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Bill Easing Pension Obligations Dies in Senate Lame-Duck Session

It’s not clear whether the measure will be revived in another special session in December or will have to wait until a new Congress is seated in January.

November 20, 2008
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A bill designed to boost the economy in part by easing stringent pension funding rules for companies died in the lame-duck session of the Senate on Thursday, November 20.

It’s not clear whether the measure will be revived in another special session in December or will have to wait until a new Congress is seated in January.

Before the Senate adjourned, it passed a $5.7 billion extension of unemployment insurance. The measure provides seven more weeks of benefits for most workers and 13 additional weeks in high-unemployment states.

The House approved the unemployment extension this fall. President Bush has indicated that he will sign the bill.

The pension measure, which also included business tax breaks and pension rule relief for individuals, was put on a fast track for Senate passage but halted when at least one member anonymously objected. Even if the bill had made it through the Senate, it’s not clear when or if the House would have acted.

The bill, sponsored by the chairmen and ranking members of the Senate Finance Committee and Health, Education Labor and Pensions Committee, would have given companies some breathing room in implementing rules contained in the Pension Protection Act, a 2006 law that went into effect this year.

The first major pension reform since 1970s, it significantly tightened defined-benefit funding rules and required companies to meet 100 percent of their obligations within seven years. The measure was a response to a series of huge airline and steel company pension defaults that sent the government pension insurer’s deficit soaring.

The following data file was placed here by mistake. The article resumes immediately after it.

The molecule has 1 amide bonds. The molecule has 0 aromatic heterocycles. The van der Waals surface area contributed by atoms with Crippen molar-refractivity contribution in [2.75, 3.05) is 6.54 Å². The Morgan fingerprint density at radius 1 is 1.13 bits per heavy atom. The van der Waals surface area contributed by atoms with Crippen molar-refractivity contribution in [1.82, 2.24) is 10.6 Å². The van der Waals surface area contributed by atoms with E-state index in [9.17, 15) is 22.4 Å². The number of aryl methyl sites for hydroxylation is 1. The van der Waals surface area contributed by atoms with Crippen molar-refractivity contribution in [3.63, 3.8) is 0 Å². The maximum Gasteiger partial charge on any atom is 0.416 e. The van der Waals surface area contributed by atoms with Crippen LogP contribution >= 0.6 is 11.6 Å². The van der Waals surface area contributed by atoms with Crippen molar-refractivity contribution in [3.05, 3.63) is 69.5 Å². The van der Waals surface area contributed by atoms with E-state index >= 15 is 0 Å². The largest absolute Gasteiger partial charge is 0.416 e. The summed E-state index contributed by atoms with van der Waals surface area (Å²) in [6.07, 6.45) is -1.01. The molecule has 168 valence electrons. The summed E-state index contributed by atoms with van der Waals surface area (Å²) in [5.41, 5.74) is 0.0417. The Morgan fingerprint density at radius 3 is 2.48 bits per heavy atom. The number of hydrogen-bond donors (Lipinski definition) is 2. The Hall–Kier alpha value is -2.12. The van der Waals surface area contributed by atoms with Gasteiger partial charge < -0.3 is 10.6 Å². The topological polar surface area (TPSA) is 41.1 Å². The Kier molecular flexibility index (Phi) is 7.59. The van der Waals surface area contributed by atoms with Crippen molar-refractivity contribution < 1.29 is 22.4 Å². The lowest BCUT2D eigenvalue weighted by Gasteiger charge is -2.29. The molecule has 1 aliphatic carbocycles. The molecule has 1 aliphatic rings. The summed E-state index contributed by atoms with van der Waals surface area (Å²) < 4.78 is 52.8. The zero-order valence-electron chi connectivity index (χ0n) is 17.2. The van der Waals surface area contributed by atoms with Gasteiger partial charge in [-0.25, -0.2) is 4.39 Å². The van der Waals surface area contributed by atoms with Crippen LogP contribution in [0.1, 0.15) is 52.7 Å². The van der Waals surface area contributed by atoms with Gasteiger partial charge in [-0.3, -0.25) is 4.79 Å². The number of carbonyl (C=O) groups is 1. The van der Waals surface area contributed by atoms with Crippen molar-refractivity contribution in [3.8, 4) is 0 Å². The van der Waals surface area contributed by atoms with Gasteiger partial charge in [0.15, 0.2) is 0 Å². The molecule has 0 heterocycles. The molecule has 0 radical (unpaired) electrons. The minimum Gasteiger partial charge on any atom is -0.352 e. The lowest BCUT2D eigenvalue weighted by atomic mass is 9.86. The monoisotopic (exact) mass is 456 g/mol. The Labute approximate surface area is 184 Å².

But in a November 12 letter to congressional leaders, more than 300 companies and business groups pleaded for a reprieve from the new funding requirements. They argued that the payments soaked up money for future pension obligations that could otherwise be spent now on job creation and investments.

“We do not believe that, in enacting the Pension Protection Act of 2006, Congress intended companies to be forced to make this kind of decision,” the letter states. “Unless the funding rules are modified, they will increase U.S. unemployment and slow our economic recovery.”

A Milliman Inc. study of 100 of the nation’s largest defined-benefit pension plans showed that they lost $59 billion in October, dropping funding to 92.7 percent.

The Senate bill would allow some smoothing of pension gains and losses. Treasury Department regulations would have forced the use of a market average.

Plans that fall below funding levels set by the 2006 bill would be given more time to meet the goal. Their “at-risk” status for 2009 would be based on their 2008 funding levels. Multi-employer plans would have more latitude to avoid an “endangered” or “critical” classification.

The bill also would place a one-year moratorium on required minimum distributions from individual retirement accounts.

The American Benefits Council, which represents about 250 large businesses, took the lead on pushing for the changes to the pension law. It emphasized that it wasn’t seeking to rewrite the reforms, which gained bipartisan support in 2006, but rather to slow the transition to them.

The most recent Senate bill “wasn’t perfect,” said Jason Hammersla, director of communications for the council. “It didn’t fully address the problems, but it did help to alleviate some of the funding pressure.”

The council is not giving up on the bill, which would have decreased pension obligations by about one-third.

“There’s a possibility it will be brought up again if they come back in December,” Hammersla said. “If not, we’ll work on getting it done in 2009 as soon as we can.”

—Mark Schoeff Jr.

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